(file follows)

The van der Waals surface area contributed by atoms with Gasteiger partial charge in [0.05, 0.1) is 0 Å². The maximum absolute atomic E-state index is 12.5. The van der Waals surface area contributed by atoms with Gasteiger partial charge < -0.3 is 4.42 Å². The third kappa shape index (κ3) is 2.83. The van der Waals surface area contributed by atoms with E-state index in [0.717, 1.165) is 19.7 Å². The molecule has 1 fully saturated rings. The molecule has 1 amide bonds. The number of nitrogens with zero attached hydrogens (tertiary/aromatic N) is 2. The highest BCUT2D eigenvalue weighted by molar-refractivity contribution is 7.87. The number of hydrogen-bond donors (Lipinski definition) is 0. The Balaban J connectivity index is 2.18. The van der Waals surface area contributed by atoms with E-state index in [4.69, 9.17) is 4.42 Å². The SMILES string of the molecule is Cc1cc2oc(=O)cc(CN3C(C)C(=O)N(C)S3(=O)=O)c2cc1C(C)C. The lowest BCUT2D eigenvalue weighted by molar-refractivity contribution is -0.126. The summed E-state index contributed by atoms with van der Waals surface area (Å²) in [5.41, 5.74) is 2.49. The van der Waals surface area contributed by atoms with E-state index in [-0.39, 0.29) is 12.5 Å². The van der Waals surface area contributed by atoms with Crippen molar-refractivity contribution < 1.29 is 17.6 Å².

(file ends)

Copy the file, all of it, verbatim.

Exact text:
The van der Waals surface area contributed by atoms with Gasteiger partial charge in [0.05, 0.1) is 0 Å². The maximum absolute atomic E-state index is 12.5. The van der Waals surface area contributed by atoms with Gasteiger partial charge < -0.3 is 4.42 Å². The third kappa shape index (κ3) is 2.83. The van der Waals surface area contributed by atoms with E-state index in [0.717, 1.165) is 19.7 Å². The molecule has 1 fully saturated rings. The molecule has 1 amide bonds. The number of nitrogens with zero attached hydrogens (tertiary/aromatic N) is 2. The highest BCUT2D eigenvalue weighted by molar-refractivity contribution is 7.87. The number of hydrogen-bond donors (Lipinski definition) is 0. The Balaban J connectivity index is 2.18. The van der Waals surface area contributed by atoms with E-state index in [4.69, 9.17) is 4.42 Å². The SMILES string of the molecule is Cc1cc2oc(=O)cc(CN3C(C)C(=O)N(C)S3(=O)=O)c2cc1C(C)C. The lowest BCUT2D eigenvalue weighted by molar-refractivity contribution is -0.126. The summed E-state index contributed by atoms with van der Waals surface area (Å²) in [5.41, 5.74) is 2.49. The van der Waals surface area contributed by atoms with E-state index in [-0.39, 0.29) is 12.5 Å². The van der Waals surface area contributed by atoms with Crippen molar-refractivity contribution < 1.29 is 17.6 Å².